Lawsuits After Primary and Revision Total Knee Arthroplasty

A Malpractice Claims Analysis

Diana C. Patterson, MD; Ronald Grelsamer, MD; Michael J. Bronson, MD; Calin S. Moucha, MD


J Am Acad Orthop Surg. 2017;25(10):e235-e242. 

In This Article


We examined a large series of TKAs to determine the most common causes of malpractice claims. In a quest for sources of patient dissatisfaction that could be preventable, we also analyzed the relationship between the indemnity that patients received and the nature of their allegations.

In 2010, approximately 4.7 million individuals in the United States—4.6% of the population aged >50 years—were estimated to be living with a TKA; the prevalence increased with age, to 10.4% at age 80 years. In addition, trends in the numbers of procedures performed indicated a shift to younger patients.[13] With such projected increases, the opportunity for complications, poor outcomes, and dissatisfied patients also will likely increase.[14] Despite high success rates,[3,4,13] the proportion of dissatisfied patients has been quoted as being as high as 28%.[14–16]

Survey studies showed that only obstetricians and general surgeons had greater numbers of claims (12%) than did orthopaedic surgeons (8%), and that after 30 years of practice, the incidence of being sued is over 90 %.[17–19] In a study from Italy, the country with the greatest number of physicians subject to criminal proceedings related to medical malpractice, the highest number of complaints across all specialties related to orthopaedics.[20] In a malpractice claims analysis of all types of orthopaedic procedures, Matsen et al[21] showed that the second most frequently alleged cause, but also the group of allegations with the highest impact on orthopaedic liability, was failure to protect structures in the surgical field.

In Finland, where 17,535 TKAs were entered into a database between 1998 and 2003, male patients and patients aged >65 years were less likely to file claims.[22] This finding also was seen across other subspecialties,[23,24] as well as in our data, with 60% of the claims filed by women and 60% of claims filed by patients aged ≤65 years.

Our study uses data from a single malpractice carrier, but other studies show our results to be consistent across TKAs performed by a wide cross section of orthopaedic surgeons. Upadhyay et al[25] presented a series of surgeon self-reported claims; similar to our findings, theirs showed nerve injury, chronic pain, and infection to be common sources of malpractice claims: 13% of respondents cited nerve injury, 8% cited leg-length discrepancy, 7% cited infection, and 4% cited chronic pain as sources of litigation. In a study of only orthopaedic surgeries, Matsen et al[21] showed that the most common allegations of 58 cases after TKA were implant malposition (19%), followed by failure to diagnose or treat infection (16%) and injury to surrounding structures (14%). This frequency of infection is similar to that in our study, except for a higher rate of malpositioning of implants than in our study.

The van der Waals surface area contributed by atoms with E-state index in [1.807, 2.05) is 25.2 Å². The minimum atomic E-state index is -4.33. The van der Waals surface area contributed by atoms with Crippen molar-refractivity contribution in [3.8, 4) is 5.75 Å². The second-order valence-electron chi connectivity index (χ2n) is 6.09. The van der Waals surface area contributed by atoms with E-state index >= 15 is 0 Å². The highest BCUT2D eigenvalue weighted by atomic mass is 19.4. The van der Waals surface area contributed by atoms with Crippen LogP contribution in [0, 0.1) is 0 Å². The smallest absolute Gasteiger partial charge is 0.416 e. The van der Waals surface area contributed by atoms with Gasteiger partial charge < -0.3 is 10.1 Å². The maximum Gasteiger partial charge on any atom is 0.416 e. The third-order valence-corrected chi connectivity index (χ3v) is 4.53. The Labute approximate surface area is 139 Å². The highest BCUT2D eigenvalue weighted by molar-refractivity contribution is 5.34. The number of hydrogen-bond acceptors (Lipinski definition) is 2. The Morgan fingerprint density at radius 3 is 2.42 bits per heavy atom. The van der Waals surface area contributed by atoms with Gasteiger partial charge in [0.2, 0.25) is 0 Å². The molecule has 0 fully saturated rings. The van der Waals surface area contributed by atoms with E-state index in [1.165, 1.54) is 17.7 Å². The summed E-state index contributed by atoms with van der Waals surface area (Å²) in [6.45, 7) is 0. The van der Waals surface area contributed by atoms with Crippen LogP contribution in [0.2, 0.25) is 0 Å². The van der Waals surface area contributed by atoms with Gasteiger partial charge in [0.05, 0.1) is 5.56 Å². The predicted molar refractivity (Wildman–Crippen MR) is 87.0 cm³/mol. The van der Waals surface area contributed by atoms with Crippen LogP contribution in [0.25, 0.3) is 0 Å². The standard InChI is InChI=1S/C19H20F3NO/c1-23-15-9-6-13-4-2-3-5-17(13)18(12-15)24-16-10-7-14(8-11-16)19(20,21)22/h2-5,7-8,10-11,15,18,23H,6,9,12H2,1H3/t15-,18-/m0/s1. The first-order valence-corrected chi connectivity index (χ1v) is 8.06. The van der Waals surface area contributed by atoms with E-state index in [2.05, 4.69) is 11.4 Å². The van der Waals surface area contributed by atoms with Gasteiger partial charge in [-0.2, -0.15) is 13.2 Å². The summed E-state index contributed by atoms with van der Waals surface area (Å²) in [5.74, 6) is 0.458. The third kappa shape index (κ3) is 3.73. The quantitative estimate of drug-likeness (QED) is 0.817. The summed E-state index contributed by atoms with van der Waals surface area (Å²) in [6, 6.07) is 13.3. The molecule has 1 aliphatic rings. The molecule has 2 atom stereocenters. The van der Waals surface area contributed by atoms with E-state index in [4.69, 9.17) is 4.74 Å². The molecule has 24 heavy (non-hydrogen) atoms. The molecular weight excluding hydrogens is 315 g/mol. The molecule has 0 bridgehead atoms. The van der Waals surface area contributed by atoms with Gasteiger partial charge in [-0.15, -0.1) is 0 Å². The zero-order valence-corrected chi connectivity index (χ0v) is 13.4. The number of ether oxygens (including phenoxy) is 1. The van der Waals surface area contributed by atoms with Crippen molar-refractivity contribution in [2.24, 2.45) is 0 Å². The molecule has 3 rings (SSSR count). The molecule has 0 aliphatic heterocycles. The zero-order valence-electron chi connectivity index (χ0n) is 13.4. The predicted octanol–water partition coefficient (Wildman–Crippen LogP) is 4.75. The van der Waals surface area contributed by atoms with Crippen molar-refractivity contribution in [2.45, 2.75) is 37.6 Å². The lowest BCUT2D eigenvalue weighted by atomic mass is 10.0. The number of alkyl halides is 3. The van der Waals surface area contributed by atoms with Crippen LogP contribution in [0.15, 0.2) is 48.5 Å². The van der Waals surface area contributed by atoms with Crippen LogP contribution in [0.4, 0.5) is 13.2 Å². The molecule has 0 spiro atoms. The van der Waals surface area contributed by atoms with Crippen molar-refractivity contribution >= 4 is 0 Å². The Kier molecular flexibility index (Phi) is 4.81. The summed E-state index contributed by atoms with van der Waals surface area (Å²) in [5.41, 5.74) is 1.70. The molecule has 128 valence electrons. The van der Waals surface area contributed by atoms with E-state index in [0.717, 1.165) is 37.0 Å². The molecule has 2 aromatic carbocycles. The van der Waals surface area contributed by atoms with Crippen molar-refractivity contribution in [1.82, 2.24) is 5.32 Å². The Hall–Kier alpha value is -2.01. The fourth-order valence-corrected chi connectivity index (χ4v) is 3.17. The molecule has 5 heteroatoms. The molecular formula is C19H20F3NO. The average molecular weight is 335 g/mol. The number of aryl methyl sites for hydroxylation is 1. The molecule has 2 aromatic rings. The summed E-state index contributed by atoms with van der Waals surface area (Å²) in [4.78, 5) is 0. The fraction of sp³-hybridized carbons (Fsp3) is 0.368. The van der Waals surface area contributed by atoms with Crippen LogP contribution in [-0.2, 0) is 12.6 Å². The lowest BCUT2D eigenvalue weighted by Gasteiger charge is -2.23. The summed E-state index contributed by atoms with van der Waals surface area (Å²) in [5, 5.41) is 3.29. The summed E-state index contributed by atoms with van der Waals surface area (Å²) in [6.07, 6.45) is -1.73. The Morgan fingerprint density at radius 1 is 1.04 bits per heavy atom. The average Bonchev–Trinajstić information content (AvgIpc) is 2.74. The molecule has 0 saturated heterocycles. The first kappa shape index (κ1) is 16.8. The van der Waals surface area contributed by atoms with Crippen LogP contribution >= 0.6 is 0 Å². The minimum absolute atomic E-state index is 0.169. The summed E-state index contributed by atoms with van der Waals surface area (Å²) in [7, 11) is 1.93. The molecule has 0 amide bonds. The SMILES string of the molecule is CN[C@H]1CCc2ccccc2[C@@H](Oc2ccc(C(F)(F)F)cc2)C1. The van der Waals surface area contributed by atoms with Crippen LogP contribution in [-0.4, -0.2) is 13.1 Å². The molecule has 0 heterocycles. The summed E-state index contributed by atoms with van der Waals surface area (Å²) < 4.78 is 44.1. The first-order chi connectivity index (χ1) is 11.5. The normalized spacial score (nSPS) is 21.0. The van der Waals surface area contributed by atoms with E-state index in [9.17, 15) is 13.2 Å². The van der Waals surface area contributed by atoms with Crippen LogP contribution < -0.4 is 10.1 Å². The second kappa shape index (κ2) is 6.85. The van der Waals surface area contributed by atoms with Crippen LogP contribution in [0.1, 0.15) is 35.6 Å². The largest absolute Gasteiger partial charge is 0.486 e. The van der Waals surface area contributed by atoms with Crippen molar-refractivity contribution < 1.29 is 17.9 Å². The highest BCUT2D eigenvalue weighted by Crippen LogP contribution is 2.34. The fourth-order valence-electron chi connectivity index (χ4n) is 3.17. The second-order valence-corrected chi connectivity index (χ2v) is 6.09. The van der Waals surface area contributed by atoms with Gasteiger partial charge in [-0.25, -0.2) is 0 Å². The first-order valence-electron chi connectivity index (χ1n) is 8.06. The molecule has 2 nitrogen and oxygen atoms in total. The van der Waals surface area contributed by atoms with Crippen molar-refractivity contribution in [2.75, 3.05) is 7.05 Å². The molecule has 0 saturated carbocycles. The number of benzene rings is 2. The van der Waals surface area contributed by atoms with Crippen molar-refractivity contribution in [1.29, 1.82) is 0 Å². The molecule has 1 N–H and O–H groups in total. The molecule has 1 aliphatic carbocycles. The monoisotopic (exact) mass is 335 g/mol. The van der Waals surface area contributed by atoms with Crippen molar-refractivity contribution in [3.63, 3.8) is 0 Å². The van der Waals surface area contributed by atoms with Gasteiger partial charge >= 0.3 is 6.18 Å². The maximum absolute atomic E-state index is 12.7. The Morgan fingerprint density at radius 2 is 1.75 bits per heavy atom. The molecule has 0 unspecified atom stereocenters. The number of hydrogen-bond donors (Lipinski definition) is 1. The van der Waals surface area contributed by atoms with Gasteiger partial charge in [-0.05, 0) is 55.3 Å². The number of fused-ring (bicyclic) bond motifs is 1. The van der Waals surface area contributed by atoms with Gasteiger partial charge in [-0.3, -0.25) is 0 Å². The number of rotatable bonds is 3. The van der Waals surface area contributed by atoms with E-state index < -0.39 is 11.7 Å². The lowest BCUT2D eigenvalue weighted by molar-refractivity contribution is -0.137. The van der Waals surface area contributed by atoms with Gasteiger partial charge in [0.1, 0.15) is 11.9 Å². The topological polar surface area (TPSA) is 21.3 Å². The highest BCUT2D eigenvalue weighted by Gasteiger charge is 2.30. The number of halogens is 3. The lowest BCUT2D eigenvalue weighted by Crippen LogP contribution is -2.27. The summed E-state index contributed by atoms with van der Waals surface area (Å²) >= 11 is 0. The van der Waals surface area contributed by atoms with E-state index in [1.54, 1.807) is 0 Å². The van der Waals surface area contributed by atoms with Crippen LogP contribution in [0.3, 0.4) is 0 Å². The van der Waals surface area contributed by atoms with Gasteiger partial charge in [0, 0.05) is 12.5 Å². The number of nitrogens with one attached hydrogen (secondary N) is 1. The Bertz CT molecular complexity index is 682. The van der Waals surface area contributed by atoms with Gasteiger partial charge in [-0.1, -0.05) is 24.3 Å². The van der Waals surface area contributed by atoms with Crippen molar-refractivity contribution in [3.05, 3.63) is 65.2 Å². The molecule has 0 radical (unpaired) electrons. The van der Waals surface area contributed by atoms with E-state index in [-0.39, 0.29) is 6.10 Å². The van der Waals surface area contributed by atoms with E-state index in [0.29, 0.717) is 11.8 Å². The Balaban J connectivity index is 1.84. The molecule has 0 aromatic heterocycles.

Similar studies using international databases also have outcomes similar to ours. McWilliams et al,[26] using the NHSLA, also showed that infection and surgical error were common complaints after TKA and that vascular injuries resulted in the highest payments per case. TKA totaled 6% of all orthopaedic claims and 5% of the total costs. Infection was alleged in 16.7% of cases; nonspecific alleged negligence, in 11.2% of cases; surgical technical error, in 11.1% of cases; and neurologic deficit, in 6.3% of cases. In a similar population, 24% of cases were caused by ongoing pain and 18% were caused by infection; 30% of the cases caused by infection resulted in amputation.[16] These results are consistent with our US data over a similar period.

In France, Gibon et al[27] found that the most frequent causes of litigation were infection, neurologic deficit, and nonspecific patient dissatisfaction. That said, the most common reasons for the surgeon to be found liable were delays in the diagnosis or treatment of a complication, infection, and technical error. There were 44 cases of infection and 14 postoperative fatalities, 3 of which followed infection and its treatment. These incidences are far greater than those we found, which may be related to differences between countries in the preoperative antibiotic protocol, diagnostic criteria of infection, or surgical techniques.